At yesterday’s “Diversifying American Cinema” panel, which I moderated at the Tribeca Film Festival, I began by discussing a survey that indieWIRE has published on the topic. (As I mentioned last week here in the blog, I polled a group of indie film community insiders on the subject of ethnic diversity). In talking about the article, I read a comment from an indieWIRE reader who wrote:
I am a 19 year old African American filmaker, and I first contributed to the film world when I was sixteen. It is so sad that as a filmaker of color you have to worry about so much more, which can take away from your creative process.
I asked the panelists if they felt that same sense of ‘so much more’ to worry about as a person of color witiin the film industry. Their answers to that question, and others, underscored how diverse the viewpoints are within the small network of people of color who work in the movie business. This also comes across loud and clear in the indieWIRE survey on the subject. There is no consensus (and that’s ok).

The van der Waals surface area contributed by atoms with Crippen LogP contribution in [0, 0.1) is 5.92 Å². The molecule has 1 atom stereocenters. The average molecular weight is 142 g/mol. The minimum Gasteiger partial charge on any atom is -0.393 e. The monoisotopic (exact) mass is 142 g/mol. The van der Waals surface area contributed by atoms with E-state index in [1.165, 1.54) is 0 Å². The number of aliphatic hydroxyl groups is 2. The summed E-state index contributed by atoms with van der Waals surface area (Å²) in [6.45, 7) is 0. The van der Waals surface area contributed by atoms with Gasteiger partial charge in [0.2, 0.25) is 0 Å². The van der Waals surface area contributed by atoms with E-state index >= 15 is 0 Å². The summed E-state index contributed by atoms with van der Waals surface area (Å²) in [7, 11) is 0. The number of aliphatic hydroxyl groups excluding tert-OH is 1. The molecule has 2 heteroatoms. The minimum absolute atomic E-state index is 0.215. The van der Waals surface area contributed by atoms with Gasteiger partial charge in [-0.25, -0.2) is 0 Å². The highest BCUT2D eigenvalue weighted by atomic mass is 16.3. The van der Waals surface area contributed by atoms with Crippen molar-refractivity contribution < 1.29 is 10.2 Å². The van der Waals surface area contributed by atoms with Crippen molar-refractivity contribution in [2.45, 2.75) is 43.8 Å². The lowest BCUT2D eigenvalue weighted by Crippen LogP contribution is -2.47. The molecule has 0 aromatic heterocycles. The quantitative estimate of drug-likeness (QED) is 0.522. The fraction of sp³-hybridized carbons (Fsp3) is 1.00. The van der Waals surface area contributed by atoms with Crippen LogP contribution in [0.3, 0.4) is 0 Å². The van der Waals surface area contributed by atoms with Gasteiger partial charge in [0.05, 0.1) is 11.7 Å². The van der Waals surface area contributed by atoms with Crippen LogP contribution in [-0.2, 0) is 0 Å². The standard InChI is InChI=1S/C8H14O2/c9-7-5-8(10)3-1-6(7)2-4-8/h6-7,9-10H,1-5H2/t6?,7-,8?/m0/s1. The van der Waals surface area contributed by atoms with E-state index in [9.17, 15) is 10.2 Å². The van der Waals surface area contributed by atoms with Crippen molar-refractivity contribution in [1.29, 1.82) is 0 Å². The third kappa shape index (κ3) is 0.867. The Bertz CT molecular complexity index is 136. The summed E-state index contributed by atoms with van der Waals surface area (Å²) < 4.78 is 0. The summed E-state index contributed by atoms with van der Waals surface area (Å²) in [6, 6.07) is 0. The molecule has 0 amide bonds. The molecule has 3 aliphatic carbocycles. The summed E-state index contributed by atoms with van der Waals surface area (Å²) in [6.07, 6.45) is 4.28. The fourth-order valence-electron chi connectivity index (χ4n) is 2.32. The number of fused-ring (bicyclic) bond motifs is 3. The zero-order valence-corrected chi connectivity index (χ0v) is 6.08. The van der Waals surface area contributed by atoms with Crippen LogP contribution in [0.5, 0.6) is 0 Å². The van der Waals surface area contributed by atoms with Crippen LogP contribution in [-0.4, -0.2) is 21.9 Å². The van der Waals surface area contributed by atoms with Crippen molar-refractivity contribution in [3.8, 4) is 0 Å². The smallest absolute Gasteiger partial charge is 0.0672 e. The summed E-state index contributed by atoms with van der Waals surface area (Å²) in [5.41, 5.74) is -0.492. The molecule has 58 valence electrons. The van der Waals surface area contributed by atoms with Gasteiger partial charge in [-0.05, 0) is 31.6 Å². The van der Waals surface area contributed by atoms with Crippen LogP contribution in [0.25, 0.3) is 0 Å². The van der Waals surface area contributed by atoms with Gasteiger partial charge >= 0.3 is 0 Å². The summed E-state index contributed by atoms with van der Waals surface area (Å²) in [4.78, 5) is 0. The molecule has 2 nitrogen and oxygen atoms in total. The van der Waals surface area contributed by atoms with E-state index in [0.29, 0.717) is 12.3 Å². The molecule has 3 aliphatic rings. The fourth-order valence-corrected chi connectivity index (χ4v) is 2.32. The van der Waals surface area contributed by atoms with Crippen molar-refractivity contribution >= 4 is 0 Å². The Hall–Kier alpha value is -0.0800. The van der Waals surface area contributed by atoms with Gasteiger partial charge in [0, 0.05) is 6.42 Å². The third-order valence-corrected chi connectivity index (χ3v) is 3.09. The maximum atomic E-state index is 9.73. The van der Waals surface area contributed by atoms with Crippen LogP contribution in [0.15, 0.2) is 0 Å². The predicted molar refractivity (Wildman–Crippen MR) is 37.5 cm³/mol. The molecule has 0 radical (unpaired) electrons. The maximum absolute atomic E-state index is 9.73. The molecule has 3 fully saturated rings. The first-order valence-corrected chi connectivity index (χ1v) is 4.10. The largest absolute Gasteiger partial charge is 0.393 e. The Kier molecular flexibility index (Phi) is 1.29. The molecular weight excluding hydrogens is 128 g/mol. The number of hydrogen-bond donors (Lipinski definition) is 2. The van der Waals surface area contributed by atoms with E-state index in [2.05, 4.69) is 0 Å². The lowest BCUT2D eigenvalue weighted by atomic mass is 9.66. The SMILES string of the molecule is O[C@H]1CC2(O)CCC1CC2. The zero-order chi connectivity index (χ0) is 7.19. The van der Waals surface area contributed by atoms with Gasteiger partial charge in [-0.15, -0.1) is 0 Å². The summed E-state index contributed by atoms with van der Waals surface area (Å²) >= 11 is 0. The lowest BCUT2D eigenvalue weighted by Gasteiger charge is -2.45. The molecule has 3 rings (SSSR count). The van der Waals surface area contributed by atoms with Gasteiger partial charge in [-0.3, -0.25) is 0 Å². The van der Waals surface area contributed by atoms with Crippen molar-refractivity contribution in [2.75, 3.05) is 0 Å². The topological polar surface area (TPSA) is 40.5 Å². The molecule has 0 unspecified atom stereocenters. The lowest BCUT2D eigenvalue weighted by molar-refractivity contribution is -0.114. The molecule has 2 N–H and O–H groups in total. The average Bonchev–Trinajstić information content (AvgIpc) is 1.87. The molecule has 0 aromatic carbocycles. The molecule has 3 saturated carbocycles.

While Lisa Gay Hamilton powefully advocated that we must seek ‘revolution’ within the industry, Peter Kang advised that talent can and will be recognized no matter what its color, Wayne Wang touted small successes in diversifying even one position on a film crew and Chris Eyre said plainly that he tries not to think the obstacles, focusing his energy on the steps ahead and moving forward.
I’ve had various responses to the article and panel over the past 24 hours, reminding me that there are no simple solutions. But most agree that its an important topic to be exploring further. My only frustration is that the vast majority of the 75 people I emailed on the topic never bothered to respond at all, not even to say that they were too busy to spend the time to answer the questions.
Pictured at yesterday’s panel (left to right next to me): filmmaker Wayne Wang (“The Joy Luck Club”, “Maid in Manhattan”),writer/performer Lisa Gay Hamilton (“The Practice”, “Beah: A Black Woman Speaks”) Fox exec Peter Kang and writer/director Chris Eyre (“Edge of America”).